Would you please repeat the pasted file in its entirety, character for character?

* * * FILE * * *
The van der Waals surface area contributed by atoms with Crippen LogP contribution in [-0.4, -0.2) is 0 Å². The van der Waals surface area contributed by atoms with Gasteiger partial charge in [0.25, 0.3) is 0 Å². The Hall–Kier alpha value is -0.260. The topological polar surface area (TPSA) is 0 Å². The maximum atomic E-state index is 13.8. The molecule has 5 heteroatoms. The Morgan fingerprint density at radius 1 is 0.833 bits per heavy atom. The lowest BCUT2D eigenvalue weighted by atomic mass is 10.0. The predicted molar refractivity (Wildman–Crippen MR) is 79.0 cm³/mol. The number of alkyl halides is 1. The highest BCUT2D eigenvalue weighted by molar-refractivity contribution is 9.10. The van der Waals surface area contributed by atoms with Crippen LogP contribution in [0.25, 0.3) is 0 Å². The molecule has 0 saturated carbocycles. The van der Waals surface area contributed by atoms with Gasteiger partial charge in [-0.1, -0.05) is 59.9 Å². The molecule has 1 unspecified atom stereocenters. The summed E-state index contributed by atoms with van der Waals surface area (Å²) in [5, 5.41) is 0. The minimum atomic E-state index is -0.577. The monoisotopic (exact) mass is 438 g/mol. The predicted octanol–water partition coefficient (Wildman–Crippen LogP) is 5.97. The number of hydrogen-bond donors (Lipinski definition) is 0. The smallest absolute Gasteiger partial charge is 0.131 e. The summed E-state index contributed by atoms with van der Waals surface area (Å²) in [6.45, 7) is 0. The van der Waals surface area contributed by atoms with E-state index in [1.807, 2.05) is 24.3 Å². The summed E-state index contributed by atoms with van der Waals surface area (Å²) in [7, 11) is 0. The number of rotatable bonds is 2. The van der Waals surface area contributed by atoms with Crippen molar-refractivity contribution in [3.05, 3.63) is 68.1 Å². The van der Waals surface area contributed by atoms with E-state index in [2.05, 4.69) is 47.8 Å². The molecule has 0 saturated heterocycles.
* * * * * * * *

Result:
The van der Waals surface area contributed by atoms with Crippen LogP contribution in [-0.4, -0.2) is 0 Å². The van der Waals surface area contributed by atoms with Gasteiger partial charge in [0.25, 0.3) is 0 Å². The Hall–Kier alpha value is -0.260. The topological polar surface area (TPSA) is 0 Å². The maximum atomic E-state index is 13.8. The molecule has 5 heteroatoms. The Morgan fingerprint density at radius 1 is 0.833 bits per heavy atom. The lowest BCUT2D eigenvalue weighted by atomic mass is 10.0. The predicted molar refractivity (Wildman–Crippen MR) is 79.0 cm³/mol. The number of alkyl halides is 1. The highest BCUT2D eigenvalue weighted by molar-refractivity contribution is 9.10. The van der Waals surface area contributed by atoms with Crippen LogP contribution in [0.25, 0.3) is 0 Å². The molecule has 0 saturated carbocycles. The van der Waals surface area contributed by atoms with Gasteiger partial charge in [-0.1, -0.05) is 59.9 Å². The molecule has 1 unspecified atom stereocenters. The summed E-state index contributed by atoms with van der Waals surface area (Å²) in [5, 5.41) is 0. The minimum atomic E-state index is -0.577. The monoisotopic (exact) mass is 438 g/mol. The predicted octanol–water partition coefficient (Wildman–Crippen LogP) is 5.97. The number of hydrogen-bond donors (Lipinski definition) is 0. The smallest absolute Gasteiger partial charge is 0.131 e. The summed E-state index contributed by atoms with van der Waals surface area (Å²) in [6.45, 7) is 0. The van der Waals surface area contributed by atoms with E-state index in [1.807, 2.05) is 24.3 Å². The summed E-state index contributed by atoms with van der Waals surface area (Å²) in [7, 11) is 0. The number of rotatable bonds is 2. The van der Waals surface area contributed by atoms with Crippen molar-refractivity contribution in [3.05, 3.63) is 68.1 Å². The van der Waals surface area contributed by atoms with E-state index in [2.05, 4.69) is 47.8 Å². The molecule has 0 saturated heterocycles.